Here is a graphic capture of the first few paragraphs of the AP report:


Note that the second paragraph refers to “so-called torture memos.” The word “torture” does not appear anywhere else in the report.

There is widespread disagreement as to whether waterboarding fits the legal definition of torture. The AP report also fails, as so many other reports relating to the controversy have, to note three important points the linked Newsmax article makes:

Only three terrorists have been subjected to waterboarding, and the technique has not been employed since 2003.

…. In fact, U.S. special forces are subjected to waterboarding as part of their training in case they are captured and experience the procedure.

…. The three terrorists who were subjected too waterboarding are Abu Zubaydah, Osama bin Laden’s chief of operations; Abd al-Rahim al-Nashiri, the mastermind of the bombing of the USS Cole; and Khalid Sheik Mohammed, the mastermind of the 9/11 attacks.

In these cases waterboarding and other coercive techniques, such as forcing prisoners to stand for hours, succeeded in extracting intelligence that led to the capture of key al-Qaida operative planning terrorist attack against Americans.

…. “Waterboarding was employed on only three terrorists who were not cooperating, and the information they ultimately provided helped stave off attacks that could have resulted in the deaths of tens of thousands of people.”

In a later sentence, the AP writes (hopes?) that “The finding is likely to unsettle interest groups who contended there should be sanctions for Bush administration lawyers who paved the way for tough interrogations, warrantless wiretapping and other coercive tactics.”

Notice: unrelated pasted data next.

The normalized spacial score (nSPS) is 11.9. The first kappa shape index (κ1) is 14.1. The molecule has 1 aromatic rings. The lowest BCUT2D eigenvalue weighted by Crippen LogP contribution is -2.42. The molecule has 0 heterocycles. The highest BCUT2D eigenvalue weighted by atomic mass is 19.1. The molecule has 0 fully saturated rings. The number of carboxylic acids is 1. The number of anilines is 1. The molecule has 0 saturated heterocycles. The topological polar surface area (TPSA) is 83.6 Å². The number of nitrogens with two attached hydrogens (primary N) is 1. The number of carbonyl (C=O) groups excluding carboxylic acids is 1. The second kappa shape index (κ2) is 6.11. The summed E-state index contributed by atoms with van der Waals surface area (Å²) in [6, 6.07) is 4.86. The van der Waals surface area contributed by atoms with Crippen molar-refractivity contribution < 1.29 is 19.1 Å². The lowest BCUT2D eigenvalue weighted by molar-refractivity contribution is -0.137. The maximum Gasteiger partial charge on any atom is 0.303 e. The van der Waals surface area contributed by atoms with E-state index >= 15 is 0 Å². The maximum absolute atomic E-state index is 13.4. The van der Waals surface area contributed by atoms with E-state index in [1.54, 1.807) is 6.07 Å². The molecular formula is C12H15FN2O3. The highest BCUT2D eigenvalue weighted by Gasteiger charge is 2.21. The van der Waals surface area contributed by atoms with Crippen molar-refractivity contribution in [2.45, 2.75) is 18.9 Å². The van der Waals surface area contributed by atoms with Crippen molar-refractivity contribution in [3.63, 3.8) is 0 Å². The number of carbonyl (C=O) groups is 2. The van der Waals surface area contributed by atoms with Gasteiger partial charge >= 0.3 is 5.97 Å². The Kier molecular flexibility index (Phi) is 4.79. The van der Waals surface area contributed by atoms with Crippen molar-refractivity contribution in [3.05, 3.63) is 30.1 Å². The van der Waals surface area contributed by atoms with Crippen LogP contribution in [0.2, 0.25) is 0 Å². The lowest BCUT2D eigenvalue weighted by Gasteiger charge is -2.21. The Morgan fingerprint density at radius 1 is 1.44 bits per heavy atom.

An honestly headlined report would at least have put quotes around the word “torture.” A more accurate headline would have replaced the T-word with “enhanced interrogations,” either with or without quotes. But excuse me for questioning whether honesty or accuracy was the goal.

Cross-posted at NewsBusters.org.

Positivity: Holy Father praises model provided by newly beatified Spaniard

Filed under: Positivity — Tom @ 6:57 am

From Vatican City:

Jan 24, 2010 / 12:20 pm

After the Angelus on Sunday, Pope Benedict XVI brought attention to the recently beatified Blessed Jose Samso i Elias. On Saturday, the martyred Spanish priest became the first person ever to be beatified in the Archdiocese of Barcelona.

He was “a true witness of Christ, (who) died forgiving his persecutors,” said the Pope of the man. “For priests, especially for parish priests, he constitutes a model of dedication to catechesis and charity to the poor.”

According to the archdiocese, the priest, known by the Archbishop of Barcelona in the 1920′s as “the premier catechist in the diocese,” was famous also for his charity and very active and successful in pursuing new vocations as a spiritual director.

He was killed by a firing squad in the cemetery of Mataró, Spain for being a priest. Before he was shot, he attempted to embrace his executioners and forgave them for actions “as Christ forgave those who nailed him to the cross.”

Go here for the rest of the story.